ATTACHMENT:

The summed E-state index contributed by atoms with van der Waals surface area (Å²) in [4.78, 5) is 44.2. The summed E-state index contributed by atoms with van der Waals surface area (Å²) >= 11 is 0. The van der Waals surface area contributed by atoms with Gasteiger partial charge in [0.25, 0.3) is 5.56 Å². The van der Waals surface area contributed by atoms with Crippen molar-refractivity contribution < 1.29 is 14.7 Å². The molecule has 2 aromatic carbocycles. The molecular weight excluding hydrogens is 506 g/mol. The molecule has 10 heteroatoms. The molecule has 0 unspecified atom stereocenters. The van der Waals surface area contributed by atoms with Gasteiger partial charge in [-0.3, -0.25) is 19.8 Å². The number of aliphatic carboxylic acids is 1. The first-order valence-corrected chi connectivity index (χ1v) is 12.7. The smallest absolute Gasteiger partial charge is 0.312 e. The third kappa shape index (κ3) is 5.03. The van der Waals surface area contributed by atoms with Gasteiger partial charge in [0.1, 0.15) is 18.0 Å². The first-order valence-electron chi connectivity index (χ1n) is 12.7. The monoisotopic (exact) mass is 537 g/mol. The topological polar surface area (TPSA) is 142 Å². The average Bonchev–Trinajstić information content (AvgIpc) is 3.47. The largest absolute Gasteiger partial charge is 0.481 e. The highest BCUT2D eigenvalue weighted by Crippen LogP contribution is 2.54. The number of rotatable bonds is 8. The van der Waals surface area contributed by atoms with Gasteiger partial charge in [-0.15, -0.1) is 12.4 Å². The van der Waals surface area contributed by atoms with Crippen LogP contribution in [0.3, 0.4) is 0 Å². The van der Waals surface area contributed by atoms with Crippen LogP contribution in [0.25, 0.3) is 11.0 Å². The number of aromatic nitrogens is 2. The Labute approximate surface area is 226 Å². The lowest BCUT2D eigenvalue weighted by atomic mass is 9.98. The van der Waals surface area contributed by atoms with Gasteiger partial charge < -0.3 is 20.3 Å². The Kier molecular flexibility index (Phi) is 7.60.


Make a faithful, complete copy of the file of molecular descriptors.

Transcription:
The summed E-state index contributed by atoms with van der Waals surface area (Å²) in [4.78, 5) is 44.2. The summed E-state index contributed by atoms with van der Waals surface area (Å²) >= 11 is 0. The van der Waals surface area contributed by atoms with Gasteiger partial charge in [0.25, 0.3) is 5.56 Å². The van der Waals surface area contributed by atoms with Crippen molar-refractivity contribution < 1.29 is 14.7 Å². The molecule has 2 aromatic carbocycles. The molecular weight excluding hydrogens is 506 g/mol. The molecule has 10 heteroatoms. The molecule has 0 unspecified atom stereocenters. The van der Waals surface area contributed by atoms with Gasteiger partial charge in [-0.3, -0.25) is 19.8 Å². The number of aliphatic carboxylic acids is 1. The first-order valence-corrected chi connectivity index (χ1v) is 12.7. The smallest absolute Gasteiger partial charge is 0.312 e. The third kappa shape index (κ3) is 5.03. The van der Waals surface area contributed by atoms with Gasteiger partial charge in [0.1, 0.15) is 18.0 Å². The first-order valence-electron chi connectivity index (χ1n) is 12.7. The monoisotopic (exact) mass is 537 g/mol. The topological polar surface area (TPSA) is 142 Å². The average Bonchev–Trinajstić information content (AvgIpc) is 3.47. The largest absolute Gasteiger partial charge is 0.481 e. The highest BCUT2D eigenvalue weighted by Crippen LogP contribution is 2.54. The number of rotatable bonds is 8. The van der Waals surface area contributed by atoms with Gasteiger partial charge in [-0.15, -0.1) is 12.4 Å². The van der Waals surface area contributed by atoms with Crippen LogP contribution in [0.3, 0.4) is 0 Å². The van der Waals surface area contributed by atoms with Crippen LogP contribution in [0.25, 0.3) is 11.0 Å². The number of aromatic nitrogens is 2. The Labute approximate surface area is 226 Å². The lowest BCUT2D eigenvalue weighted by atomic mass is 9.98. The van der Waals surface area contributed by atoms with Gasteiger partial charge < -0.3 is 20.3 Å². The Kier molecular flexibility index (Phi) is 7.60.